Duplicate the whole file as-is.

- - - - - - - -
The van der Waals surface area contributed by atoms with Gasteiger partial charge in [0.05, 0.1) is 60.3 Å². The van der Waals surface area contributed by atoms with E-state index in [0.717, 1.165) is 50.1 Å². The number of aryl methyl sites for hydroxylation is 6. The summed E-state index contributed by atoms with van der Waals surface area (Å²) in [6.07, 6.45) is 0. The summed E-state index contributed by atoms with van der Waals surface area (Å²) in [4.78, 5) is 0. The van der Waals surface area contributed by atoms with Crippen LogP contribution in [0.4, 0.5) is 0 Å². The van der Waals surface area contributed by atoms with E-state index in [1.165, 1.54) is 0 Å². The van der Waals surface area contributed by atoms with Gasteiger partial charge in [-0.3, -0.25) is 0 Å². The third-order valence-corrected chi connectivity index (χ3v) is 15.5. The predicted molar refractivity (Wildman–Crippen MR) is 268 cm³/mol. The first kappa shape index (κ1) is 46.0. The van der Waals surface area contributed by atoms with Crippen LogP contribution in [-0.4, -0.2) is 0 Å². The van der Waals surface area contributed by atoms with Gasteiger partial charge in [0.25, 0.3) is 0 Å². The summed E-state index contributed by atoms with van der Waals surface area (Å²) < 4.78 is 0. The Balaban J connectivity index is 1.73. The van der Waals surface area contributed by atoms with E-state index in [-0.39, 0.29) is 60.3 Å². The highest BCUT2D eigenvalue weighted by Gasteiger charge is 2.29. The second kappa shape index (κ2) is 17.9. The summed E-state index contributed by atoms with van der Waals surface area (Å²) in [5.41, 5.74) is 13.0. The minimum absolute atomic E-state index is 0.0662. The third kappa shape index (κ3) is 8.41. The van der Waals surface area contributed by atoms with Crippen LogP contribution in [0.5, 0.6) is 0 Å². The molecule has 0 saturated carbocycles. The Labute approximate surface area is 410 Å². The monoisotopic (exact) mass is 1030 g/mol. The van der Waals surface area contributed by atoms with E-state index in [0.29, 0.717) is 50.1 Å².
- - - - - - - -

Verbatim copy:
The van der Waals surface area contributed by atoms with Gasteiger partial charge in [0.05, 0.1) is 60.3 Å². The van der Waals surface area contributed by atoms with E-state index in [0.717, 1.165) is 50.1 Å². The number of aryl methyl sites for hydroxylation is 6. The summed E-state index contributed by atoms with van der Waals surface area (Å²) in [6.07, 6.45) is 0. The summed E-state index contributed by atoms with van der Waals surface area (Å²) in [4.78, 5) is 0. The van der Waals surface area contributed by atoms with Crippen LogP contribution in [0.4, 0.5) is 0 Å². The van der Waals surface area contributed by atoms with E-state index in [1.165, 1.54) is 0 Å². The van der Waals surface area contributed by atoms with Gasteiger partial charge in [-0.3, -0.25) is 0 Å². The third-order valence-corrected chi connectivity index (χ3v) is 15.5. The predicted molar refractivity (Wildman–Crippen MR) is 268 cm³/mol. The first kappa shape index (κ1) is 46.0. The van der Waals surface area contributed by atoms with Crippen LogP contribution in [-0.4, -0.2) is 0 Å². The van der Waals surface area contributed by atoms with Gasteiger partial charge in [0.25, 0.3) is 0 Å². The summed E-state index contributed by atoms with van der Waals surface area (Å²) < 4.78 is 0. The Balaban J connectivity index is 1.73. The van der Waals surface area contributed by atoms with E-state index in [-0.39, 0.29) is 60.3 Å². The highest BCUT2D eigenvalue weighted by Gasteiger charge is 2.29. The second kappa shape index (κ2) is 17.9. The summed E-state index contributed by atoms with van der Waals surface area (Å²) in [5.41, 5.74) is 13.0. The minimum absolute atomic E-state index is 0.0662. The third kappa shape index (κ3) is 8.41. The van der Waals surface area contributed by atoms with Crippen LogP contribution in [0.5, 0.6) is 0 Å². The molecule has 0 saturated carbocycles. The Labute approximate surface area is 410 Å². The monoisotopic (exact) mass is 1030 g/mol. The van der Waals surface area contributed by atoms with E-state index in [0.29, 0.717) is 50.1 Å².